Charles See's first candy store and candy factory was at 135 N. Western Avenue. He opened the place in November 1921, and used a photo of his Mama (Mary See, left) as the face of his new company. Since Charles was using her recipes--and designed his black-and-white tiled store to imitate her kitchen--that must have seemed appropriate.

Charles was actually trained as a pharmacist and switched to selling chocolate when a fire destroyed the two drug stores he owned in Ontario, Canada. He studied the business methods of a very successful Canadian chain of chocolate stores called Laura Secord. Relocating to Pasadena, he built his own business on the Laura Secord model.

In the 1920s, according to Answers.com, See's began "using distinctive Harley-Davidson motorcycles for deliveries. The motorcycles were fitted with a large sidecar embossed on all sides with the black and white See's logo." That's one in the picture. Also in the 20s, See's began building a big factory on Washington Blvd.

Mary lived into her 80s and died in 1939. By that time, See's Famous Old Time Candies had expanded to San Francisco, where their headquarters is now. They do maintain a factory here in Los Angeles. Charles' son Lawrence took over the business after his Dad's death in 1949, and was the genius who started putting See's shops in all the new shopping malls. According to Wikipedia, See's buys its chocolate from Guittard, and has since the 1950s. Since 1972, See's Candies has been owned by Berkshire Hathaway.

Why blog on this? LA Curbed pointed out last week that developers wanted to tear down the original See's store building on Western and put up a strip mall. They have a great picture of the building as it stands today, covered with signs in Korean. The roof, eaves, and windows are very distinctive though; the building really has not changed that much.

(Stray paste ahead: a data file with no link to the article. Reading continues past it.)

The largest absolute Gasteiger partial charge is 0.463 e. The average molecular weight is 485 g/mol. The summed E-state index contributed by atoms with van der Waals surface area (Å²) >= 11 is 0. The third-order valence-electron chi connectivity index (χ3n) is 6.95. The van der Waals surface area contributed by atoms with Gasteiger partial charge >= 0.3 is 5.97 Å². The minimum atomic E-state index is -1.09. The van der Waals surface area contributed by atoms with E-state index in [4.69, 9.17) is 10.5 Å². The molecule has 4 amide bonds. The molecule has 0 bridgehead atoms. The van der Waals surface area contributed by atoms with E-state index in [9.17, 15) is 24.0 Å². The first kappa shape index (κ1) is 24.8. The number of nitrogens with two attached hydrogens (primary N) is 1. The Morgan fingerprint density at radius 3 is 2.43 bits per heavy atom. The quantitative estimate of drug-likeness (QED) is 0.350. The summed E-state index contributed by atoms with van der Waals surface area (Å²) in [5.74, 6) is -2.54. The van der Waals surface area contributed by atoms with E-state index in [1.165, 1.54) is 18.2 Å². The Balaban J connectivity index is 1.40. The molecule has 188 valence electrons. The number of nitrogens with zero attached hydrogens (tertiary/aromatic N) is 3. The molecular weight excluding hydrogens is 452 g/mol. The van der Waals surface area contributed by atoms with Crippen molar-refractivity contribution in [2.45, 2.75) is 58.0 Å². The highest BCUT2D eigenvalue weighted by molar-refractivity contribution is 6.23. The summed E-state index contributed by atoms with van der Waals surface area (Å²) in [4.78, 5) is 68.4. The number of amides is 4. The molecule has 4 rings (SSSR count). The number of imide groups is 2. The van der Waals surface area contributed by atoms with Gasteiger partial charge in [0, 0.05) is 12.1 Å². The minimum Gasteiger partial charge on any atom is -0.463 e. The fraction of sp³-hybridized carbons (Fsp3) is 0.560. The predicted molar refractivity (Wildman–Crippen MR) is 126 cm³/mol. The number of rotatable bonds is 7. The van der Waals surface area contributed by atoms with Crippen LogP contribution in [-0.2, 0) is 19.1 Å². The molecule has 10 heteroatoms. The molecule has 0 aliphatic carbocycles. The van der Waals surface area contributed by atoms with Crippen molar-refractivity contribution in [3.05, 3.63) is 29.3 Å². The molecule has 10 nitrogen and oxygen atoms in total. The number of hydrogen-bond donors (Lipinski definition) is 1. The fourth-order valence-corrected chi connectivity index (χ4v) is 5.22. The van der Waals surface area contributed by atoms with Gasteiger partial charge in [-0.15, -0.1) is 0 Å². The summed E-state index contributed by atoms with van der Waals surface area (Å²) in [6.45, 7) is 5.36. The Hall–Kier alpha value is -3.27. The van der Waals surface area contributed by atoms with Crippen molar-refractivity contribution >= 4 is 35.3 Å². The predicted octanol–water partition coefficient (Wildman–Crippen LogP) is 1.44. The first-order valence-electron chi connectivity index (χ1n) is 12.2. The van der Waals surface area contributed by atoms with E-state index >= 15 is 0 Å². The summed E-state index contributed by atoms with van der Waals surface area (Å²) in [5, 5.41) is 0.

So, preservationist and archivist Charlene Nichols approached the City of Los Angeles Cultural Heritage Commission and asked them to preserve the building. She came with letters from the See's current VP and many civic organizations, and with a 5-pound box of See's candy, according to the Los Angeles Times.

The commission has agreed to consider the request, but here's what bothers me. As the Times tells it, "They [the commission members] politely turned down the samples of milk almond, vanilla buttercream and maple walnut candies on ethical grounds..."

Let me be clear: there is nothing ethical, or even human, about turning down a free sample of See's vanilla buttercream. I say we vote the bums out. Ok, so they're appointed by the Mayor. He should throw the bums out. No one who turns down See's chocolate can be trusted.

The bums are here, btw. They look like nice people, but so do most aliens before they suck your souls out. Passing on See's chocolate....are they serious?

Monday, February 2, 2009

Foster's Freeze

The Daily Breeze ran a story about the Foster's Freeze in old Torrance--the Baldwin family that bought the place in the mid 70s is retiring. Where does that leave South Bay residents who crave an occasional orange freeze? Well, the new proprietor says nothing will change, and that's good. Especially since, as the Breeze revealed, a demolition permit was issued only a month ago at the property owners' request, but was quickly rescinded.

The place actually opened in 1947, as store #23 of the Foster's Freeze chain. According to the company website, George Foster opened the first Foster's Freeze opened in 1946, on La Brea Ave. in Inglewood, introducing the world to soft-serve cones. If store #23 opened only a year later, either soft-serve cones were addictive or business start-ups cost a lot less in those days. Or maybe the numbering was skewed.

The Save Historic Old Torrance Association (from whom I borrowed the top picture) claims that this Fosters is the 3rd oldest in Los Angeles County, behind nearby Hawthorne's and Glendale's. This picture (undated, by Jim Melashem, in the Los Angeles Public Library collection) shows the Glendale store, across the street from the Mobil station. Looks like the 50s.

Wasn't the Torrance Fosters Freeze used in the second Charlie's Angels movie?